9.5 Excessive Claims over Archipelagic Sea Lanes

Chapter 10: Security Claims in the Exclusive Economic Zone
10.1 Security Claims in the Exclusive Economic Zone
10.2 China’s Oceans Law and the EEZ
10.3 North Korea’s Military Zone
10.4 Military Activities in the EEZ

Chapter 11: Flashpoint: South China Sea
11.1 The Political Seascape and Regional Stability
11.2 American Security Relationships and the South China Sea

Chapter 12: Securing the Marine Transportation System
12.1 Threats to International Ship and Port Facility Security
12.2 The Law of the Sea and the IMO
12.3 Exclusive Flag State Jurisdiction
12.4 The ISPS Code
12.5 Maritime Domain Awareness

Chapter 13: Port and Port Facility Security
13.1 Ports in the Global Transportation System
13.2 Port State Control
13.3 Port Facility Security
13.4 Port State Control Certifications and Documents
13.5 Questionnaire for Designated Authorities
13.6 Security Checklist for Port Facility Operators

Chapter 14: Ship and Ship Operator Security
14.1 Shipping Company Responsibilities
14.2 Checklist for Shipping Companies
14.3 Ship Security
14.4 Checklist for Ship Security Personnel
14.5 Yachts and other Non-SOLAS vessels

Chapter 15: Global Authorities to Counter Drug Trafficking
15.1. International Law and the Trade in Illegal Drugs
15.2 The Multilateral Treaty Framework
15.3 International Maritime Organization
15.4 UN Basic Principles on the Use of Force

Chapter 16: Regional Authorities to Counter Drug Trafficking
16.1. Regional Cooperation in Countering Maritime Drug Trafficking
16.2 Caribbean Regional Maritime Agreement
16.3 Caribbean Basin Security Initiative
16.4 Organization of American States Model Operating Procedure
16.5 The Paris Pact Initiative
16.6 Republic of the Philippines National Coast Watch System
16.7 Mérida Initiative
16.8 The Central America Regional Security Initiative

Chapter 17: U.S. Maritime Counterdrug Law
17.1 Maritime Drug Law Enforcement Act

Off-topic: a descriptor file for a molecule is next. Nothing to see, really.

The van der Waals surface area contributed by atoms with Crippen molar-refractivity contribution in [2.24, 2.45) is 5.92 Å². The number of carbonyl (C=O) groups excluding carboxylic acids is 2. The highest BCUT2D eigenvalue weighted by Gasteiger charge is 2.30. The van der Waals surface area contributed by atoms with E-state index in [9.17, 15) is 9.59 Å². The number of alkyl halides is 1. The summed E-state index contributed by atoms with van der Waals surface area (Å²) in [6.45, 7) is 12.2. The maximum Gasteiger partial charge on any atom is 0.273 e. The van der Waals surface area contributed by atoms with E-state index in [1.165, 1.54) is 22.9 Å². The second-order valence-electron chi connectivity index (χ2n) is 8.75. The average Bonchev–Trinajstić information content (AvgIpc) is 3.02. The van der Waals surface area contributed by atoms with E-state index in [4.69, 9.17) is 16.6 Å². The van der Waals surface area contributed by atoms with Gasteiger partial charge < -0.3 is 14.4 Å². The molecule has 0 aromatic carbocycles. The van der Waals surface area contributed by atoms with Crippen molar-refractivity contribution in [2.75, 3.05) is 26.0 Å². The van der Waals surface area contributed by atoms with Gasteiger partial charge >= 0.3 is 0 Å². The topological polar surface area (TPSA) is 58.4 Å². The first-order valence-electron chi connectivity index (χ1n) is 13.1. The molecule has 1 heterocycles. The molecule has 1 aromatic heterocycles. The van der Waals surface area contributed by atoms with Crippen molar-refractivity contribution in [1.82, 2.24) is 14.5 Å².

17.2 Drug Trafficking Vessel Interdiction Act
17.3 Foreign Narcotics Kingpin Designation Act
17.4 U. S. Coast Guard Authorities
17.5 Department of Defense Legal Authorities

Chapter 18: U.S. International Maritime Counterdrug Policy
18.1 The U.S. Policy and Operational Framework
18.2 U.S. Bilateral Maritime Counterdrug Instruments
18.3 Conclusion
18.4 U.S. Maritime Law Enforcement Instruments

Chapter 19: Migrant Smuggling at Sea
19.1 Transnational Threat of Irregular Migration
19.2 Law of the Sea Convention
19.3 Transnational Organized Crime Convention
19.4 Migrant Smuggling Protocol
19.5 IMO Initiatives
19.6 Duty to Assist
19.7 Salvage Conventions
19.8 International Convention for the Safety of Life at Sea
19.9 International Convention on Maritime Search and Rescue
19.10 Refugee Convention
19.11 The U.S. Experience in Law and Practice
19.12 Conclusion

Chapter 20: Maritime Piracy and Armed Robbery at Sea
20.1 The Historical Roots of the Law of Piracy
20.2 Contemporary Law of Maritime Piracy
20.3 Counter-piracy Operations

Chapter 21: Maritime Terrorism and Weapons of Mass Destruction at Sea
21.1 Prevalence of Maritime Terrorism
21.2 Non Proliferation Treaty
21.3 Coastal State and Flag State Jurisdiction
21.4 Cases on the Use of Force in Shipboarding
21.5 UN Security Council
21.6 Proliferation Security Initiative
21.7 Can the NPT Survive?

Chapter 22: Commentary on the Convention on the Suppression of Unlawful Acts against the Safety of Maritime Navigation
22.1 Convention on the Suppression of Unlawful Acts (SUA)
22.2 2005 Convention
22.3 2005 Protocol (Safety of Fixed Platforms)

Chapter 23: Irregular Naval Warfare and Blockade
23.1 Irregular Naval Warfare
23.2 Quarantine
23.3 Cordon Sanitaire
23.4 Neutrality and Maritime Blockade
23.5 Blockade in Non-International Armed Conflict

Chapter 24: Security Council Maritime Enforcement
24.1 Rhodesia Sanctions and the Beira Patrol (1965)
24.2 The Maritime Blockade of Iraq (1990-91)
24.3 Former Republic of Yugoslavia Armaments Embargo (1991-96)
24.4 Haiti Sanctions (1994)
24.5 Libya Embargo (2011)

Index
Readership
International law scholars and practitioners with an interest in the theory and practice of maritime security law and policy.
Index Card
Collection Information